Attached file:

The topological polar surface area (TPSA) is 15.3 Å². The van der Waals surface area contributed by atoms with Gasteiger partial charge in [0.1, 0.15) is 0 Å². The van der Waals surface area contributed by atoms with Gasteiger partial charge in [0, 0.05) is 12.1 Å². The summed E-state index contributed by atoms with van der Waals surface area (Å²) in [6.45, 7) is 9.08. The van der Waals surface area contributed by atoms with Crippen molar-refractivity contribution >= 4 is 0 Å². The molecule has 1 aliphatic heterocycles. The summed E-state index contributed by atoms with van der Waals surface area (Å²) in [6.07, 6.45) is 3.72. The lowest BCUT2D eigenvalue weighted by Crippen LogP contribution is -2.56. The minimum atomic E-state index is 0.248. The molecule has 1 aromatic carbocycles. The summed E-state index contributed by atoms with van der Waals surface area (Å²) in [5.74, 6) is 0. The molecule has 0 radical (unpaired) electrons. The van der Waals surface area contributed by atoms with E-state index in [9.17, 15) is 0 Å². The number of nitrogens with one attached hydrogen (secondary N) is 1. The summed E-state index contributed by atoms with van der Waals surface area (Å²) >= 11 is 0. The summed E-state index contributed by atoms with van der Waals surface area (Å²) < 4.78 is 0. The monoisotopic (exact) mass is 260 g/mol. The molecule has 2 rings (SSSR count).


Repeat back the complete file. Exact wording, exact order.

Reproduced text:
The topological polar surface area (TPSA) is 15.3 Å². The van der Waals surface area contributed by atoms with Gasteiger partial charge in [0.1, 0.15) is 0 Å². The van der Waals surface area contributed by atoms with Gasteiger partial charge in [0, 0.05) is 12.1 Å². The summed E-state index contributed by atoms with van der Waals surface area (Å²) in [6.45, 7) is 9.08. The van der Waals surface area contributed by atoms with Crippen molar-refractivity contribution >= 4 is 0 Å². The molecule has 1 aliphatic heterocycles. The summed E-state index contributed by atoms with van der Waals surface area (Å²) in [6.07, 6.45) is 3.72. The lowest BCUT2D eigenvalue weighted by Crippen LogP contribution is -2.56. The minimum atomic E-state index is 0.248. The molecule has 1 aromatic carbocycles. The summed E-state index contributed by atoms with van der Waals surface area (Å²) in [5.74, 6) is 0. The molecule has 0 radical (unpaired) electrons. The van der Waals surface area contributed by atoms with E-state index in [9.17, 15) is 0 Å². The number of nitrogens with one attached hydrogen (secondary N) is 1. The summed E-state index contributed by atoms with van der Waals surface area (Å²) >= 11 is 0. The summed E-state index contributed by atoms with van der Waals surface area (Å²) < 4.78 is 0. The monoisotopic (exact) mass is 260 g/mol. The molecule has 2 rings (SSSR count).